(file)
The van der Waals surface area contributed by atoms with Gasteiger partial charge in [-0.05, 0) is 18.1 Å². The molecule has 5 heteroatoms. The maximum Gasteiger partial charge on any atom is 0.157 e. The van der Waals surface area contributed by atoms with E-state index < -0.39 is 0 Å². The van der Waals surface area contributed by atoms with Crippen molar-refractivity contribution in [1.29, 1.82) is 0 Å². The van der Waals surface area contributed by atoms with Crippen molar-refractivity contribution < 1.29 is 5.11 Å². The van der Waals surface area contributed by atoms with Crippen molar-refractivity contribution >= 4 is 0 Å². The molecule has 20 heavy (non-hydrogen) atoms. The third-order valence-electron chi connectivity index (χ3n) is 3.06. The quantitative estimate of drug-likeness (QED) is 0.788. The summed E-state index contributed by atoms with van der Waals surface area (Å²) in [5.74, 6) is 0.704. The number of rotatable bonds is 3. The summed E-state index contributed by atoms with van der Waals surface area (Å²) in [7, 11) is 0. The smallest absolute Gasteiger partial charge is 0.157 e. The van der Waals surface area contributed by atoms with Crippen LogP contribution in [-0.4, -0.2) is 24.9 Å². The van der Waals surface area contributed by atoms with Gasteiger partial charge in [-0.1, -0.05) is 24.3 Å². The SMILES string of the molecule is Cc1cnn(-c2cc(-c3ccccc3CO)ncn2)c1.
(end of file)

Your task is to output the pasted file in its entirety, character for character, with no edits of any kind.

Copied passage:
The van der Waals surface area contributed by atoms with Gasteiger partial charge in [-0.05, 0) is 18.1 Å². The molecule has 5 heteroatoms. The maximum Gasteiger partial charge on any atom is 0.157 e. The van der Waals surface area contributed by atoms with E-state index < -0.39 is 0 Å². The van der Waals surface area contributed by atoms with Crippen molar-refractivity contribution in [1.29, 1.82) is 0 Å². The van der Waals surface area contributed by atoms with Crippen molar-refractivity contribution < 1.29 is 5.11 Å². The van der Waals surface area contributed by atoms with Crippen molar-refractivity contribution >= 4 is 0 Å². The molecule has 20 heavy (non-hydrogen) atoms. The third-order valence-electron chi connectivity index (χ3n) is 3.06. The quantitative estimate of drug-likeness (QED) is 0.788. The summed E-state index contributed by atoms with van der Waals surface area (Å²) in [5.74, 6) is 0.704. The number of rotatable bonds is 3. The summed E-state index contributed by atoms with van der Waals surface area (Å²) in [7, 11) is 0. The smallest absolute Gasteiger partial charge is 0.157 e. The van der Waals surface area contributed by atoms with Crippen LogP contribution in [-0.4, -0.2) is 24.9 Å². The van der Waals surface area contributed by atoms with Gasteiger partial charge in [-0.1, -0.05) is 24.3 Å². The SMILES string of the molecule is Cc1cnn(-c2cc(-c3ccccc3CO)ncn2)c1.